The notch cut out of this SIMM is interesting. I suspect it may be needed in the 660av, which shares the same ROM, in order to make room for the CD-ROM drive. It’s pretty cramped in there. Anyway, if you pay close attention to the traces, you will see that pin 12 (/OE) goes to the chips and pin 11 (/CS) doesn’t have any traces coming out. Fortunately, I took detailed notes when I owned this SIMM. Pin 11 is connected to the internal +5V layer, and the four chips have their /CS pins (22) tied to GND so they’re always active. That always puzzled me, but I just kind of left it as an unsolved mystery in my head. (Stay tuned: the mystery is now solved.)

Josh Watson also kindly shared images of Apple’s programmable “Lobos” ROM SIMM from this era that he bought on eBay a couple of years ago. He gave me permission to reproduce the images in this post. Thanks, Josh!

This SIMM provides some additional fascinating context. Once again, pin 12 goes to the chips and pin 11 doesn’t go anywhere. Yes, it’s a 4-layer board, so I can’t be 100% certain, but typically the inner layers are going to be ground and +5V. I’m assuming it’s tied to +5V and the chips have /CS tied to GND, just like the Quadra AV SIMM above. The interesting thing about this SIMM is that pins 2 and 3 are also being used. Pin 2 has a thick trace coming out of it which usually implies higher current. If you follow the vias, you can see that the thick trace is going to pin 1 of the chips, which is VPP — a higher voltage used when programming older flash chips. Most modern flash chips don’t need a separate VPP supply, but back then they did. My LC 475’s logic board has this pin wired directly to +12V. You can see the thick trace going to pin 2 of the SIMM socket in the image at the very top of this post.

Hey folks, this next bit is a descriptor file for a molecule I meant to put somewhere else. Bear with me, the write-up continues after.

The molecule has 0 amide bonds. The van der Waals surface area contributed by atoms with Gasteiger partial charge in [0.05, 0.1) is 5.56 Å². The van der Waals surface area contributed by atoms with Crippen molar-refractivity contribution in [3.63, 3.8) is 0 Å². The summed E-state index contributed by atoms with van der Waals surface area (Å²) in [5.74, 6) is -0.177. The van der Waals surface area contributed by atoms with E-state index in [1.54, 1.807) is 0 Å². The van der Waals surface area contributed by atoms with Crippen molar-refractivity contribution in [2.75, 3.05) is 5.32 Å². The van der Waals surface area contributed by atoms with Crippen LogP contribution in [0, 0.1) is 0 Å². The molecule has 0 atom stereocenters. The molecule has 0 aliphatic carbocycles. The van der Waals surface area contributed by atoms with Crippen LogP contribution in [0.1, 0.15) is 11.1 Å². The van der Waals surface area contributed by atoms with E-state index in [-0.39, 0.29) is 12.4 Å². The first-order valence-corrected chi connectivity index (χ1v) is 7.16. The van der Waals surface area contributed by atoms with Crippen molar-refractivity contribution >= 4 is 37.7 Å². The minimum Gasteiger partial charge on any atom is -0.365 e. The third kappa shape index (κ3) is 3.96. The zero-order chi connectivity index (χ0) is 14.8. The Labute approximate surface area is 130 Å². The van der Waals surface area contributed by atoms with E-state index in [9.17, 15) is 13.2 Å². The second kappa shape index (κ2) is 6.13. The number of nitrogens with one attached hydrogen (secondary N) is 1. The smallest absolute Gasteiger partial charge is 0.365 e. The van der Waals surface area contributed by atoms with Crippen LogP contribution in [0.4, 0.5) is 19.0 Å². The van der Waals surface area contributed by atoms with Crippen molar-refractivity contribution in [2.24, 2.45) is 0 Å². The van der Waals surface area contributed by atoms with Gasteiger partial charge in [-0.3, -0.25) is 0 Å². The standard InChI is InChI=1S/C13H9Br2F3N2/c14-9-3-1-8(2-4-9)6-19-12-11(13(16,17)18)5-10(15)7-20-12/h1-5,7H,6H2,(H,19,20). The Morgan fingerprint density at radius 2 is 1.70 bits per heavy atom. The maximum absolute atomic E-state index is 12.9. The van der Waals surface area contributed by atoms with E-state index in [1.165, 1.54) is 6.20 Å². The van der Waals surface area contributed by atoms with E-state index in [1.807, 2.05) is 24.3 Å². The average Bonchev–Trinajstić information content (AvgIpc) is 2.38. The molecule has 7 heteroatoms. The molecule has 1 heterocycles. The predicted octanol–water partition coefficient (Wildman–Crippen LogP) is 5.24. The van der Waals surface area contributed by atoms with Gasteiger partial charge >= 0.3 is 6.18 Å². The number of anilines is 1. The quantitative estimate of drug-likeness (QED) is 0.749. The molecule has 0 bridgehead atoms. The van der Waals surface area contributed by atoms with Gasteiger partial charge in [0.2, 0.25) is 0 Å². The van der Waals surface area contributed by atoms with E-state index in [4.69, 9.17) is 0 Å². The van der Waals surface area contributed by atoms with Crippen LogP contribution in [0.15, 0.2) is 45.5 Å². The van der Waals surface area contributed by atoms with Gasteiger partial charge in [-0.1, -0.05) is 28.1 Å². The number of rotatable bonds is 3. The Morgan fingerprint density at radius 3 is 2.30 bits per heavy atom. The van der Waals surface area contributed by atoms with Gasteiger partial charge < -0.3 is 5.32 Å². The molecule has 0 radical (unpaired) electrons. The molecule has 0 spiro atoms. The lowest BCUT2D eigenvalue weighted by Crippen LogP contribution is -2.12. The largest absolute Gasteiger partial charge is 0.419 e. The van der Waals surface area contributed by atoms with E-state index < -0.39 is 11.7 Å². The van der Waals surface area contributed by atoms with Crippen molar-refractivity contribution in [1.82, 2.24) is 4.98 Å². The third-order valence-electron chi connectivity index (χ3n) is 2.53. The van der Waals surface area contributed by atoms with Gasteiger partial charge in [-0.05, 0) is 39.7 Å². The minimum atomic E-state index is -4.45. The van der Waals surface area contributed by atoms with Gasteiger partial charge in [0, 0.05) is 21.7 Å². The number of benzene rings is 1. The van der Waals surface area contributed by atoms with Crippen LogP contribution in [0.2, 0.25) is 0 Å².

What about pin 3? It’s pretty difficult to see in the pictures, but if you stare long enough and trace your way through the vias that are annoyingly hidden by that white stamp, you can see that it’s going to pin 31 of the chips, which is /WE. If you don’t believe me, Josh also posted a close-up view of the stamped area through a loupe at the above link.

Not that we really need any more examples at this point, but this pinout of pins 2, 3, 11, and 12 also appears to match the programmable SIMM that was used in the Apple Interactive Television Box.